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What percentage of my portfolio should comprise of Inverse ETFs?

How much of my portfolio should consist of Inverse ETFs in order to hedge against a general downturn in the market?

Asset Allocation, ETFs
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May 2017

Zero.  The inverse ETFs are bad financial products that are geared to lose money over time.  I have dedicated a significant part of my career to studying inverse ETFs.  I suppose they are OK short-term trading vehicles, but over longer periods of time they simply destroy value for investors.

The best hedge against a general downturn in the market is to keep some liquid cash on the sidelines.  One of the best vehicles for doing so is an FDIC insured online savings account.  The best rate out there at the time of this writing (that I'm aware of) is 1.25%, FDIC insured up to $250,000 per depositor.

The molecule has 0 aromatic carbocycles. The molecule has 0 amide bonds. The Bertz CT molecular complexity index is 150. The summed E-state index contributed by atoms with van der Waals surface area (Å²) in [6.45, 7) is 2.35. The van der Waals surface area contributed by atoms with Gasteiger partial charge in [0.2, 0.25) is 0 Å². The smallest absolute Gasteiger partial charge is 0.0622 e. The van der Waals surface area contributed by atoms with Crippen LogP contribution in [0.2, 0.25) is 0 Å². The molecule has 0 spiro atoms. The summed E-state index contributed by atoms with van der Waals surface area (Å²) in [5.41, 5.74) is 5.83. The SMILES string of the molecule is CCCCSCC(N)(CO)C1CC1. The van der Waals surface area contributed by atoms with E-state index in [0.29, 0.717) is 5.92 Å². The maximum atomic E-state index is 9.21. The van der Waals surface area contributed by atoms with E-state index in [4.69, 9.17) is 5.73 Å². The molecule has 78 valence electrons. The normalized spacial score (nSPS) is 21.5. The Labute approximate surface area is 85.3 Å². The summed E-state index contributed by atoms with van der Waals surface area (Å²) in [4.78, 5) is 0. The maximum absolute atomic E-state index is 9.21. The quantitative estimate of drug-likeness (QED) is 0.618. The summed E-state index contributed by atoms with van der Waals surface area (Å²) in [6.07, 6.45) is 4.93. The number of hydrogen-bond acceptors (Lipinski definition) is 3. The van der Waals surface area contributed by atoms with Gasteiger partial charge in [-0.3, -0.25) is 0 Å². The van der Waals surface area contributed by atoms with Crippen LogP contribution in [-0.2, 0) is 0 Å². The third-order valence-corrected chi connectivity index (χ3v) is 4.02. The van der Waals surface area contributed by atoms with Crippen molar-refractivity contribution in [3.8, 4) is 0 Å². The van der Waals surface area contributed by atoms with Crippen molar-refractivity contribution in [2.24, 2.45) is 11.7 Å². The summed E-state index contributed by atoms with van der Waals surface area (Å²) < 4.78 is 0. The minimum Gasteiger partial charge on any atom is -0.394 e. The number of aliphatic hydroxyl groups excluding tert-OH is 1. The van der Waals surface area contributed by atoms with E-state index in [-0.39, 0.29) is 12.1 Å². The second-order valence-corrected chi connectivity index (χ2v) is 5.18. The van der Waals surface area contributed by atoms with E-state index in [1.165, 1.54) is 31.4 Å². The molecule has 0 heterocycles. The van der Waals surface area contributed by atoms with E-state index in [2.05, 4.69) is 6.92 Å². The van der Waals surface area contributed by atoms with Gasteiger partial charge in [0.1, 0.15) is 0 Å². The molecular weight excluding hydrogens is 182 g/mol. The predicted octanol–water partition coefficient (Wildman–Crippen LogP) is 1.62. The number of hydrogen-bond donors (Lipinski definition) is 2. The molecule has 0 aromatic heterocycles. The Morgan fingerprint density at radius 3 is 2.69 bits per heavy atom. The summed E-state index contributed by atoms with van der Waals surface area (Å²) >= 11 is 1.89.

Look to deploy most of the cash reserves from your savings account into the market after a 20% downturn in the broader market indexes.  We haven't experienced a 20% or more selloff in the S&P 500 since the summer/fall of 2011, but that certainly doesn't mean it will never happen again.

Imagine that over the course of your investing life, you had only one trading strategy:  Sit in cash in a savings account until the S&P 500 has a 20% peak-to-trough selloff, then buy an index fund and hold on.  The returns of that strategy over the course of the past 50 years would be spectacular.  The hardest part about implementing that strategy is having the patience to wait for the big selloff.  Too often, investors pile in exactly at the wrong time, near the top of the cycle, often due to fear of missing out on the next leg of the rally.

So, to reiterate, the best hedge against a big downturn is to take a portion of your assets and sit in cash and wait for the big market bust, and to try to get in when others are panicking.  Don't touch the inverse ETFs.

June 2017
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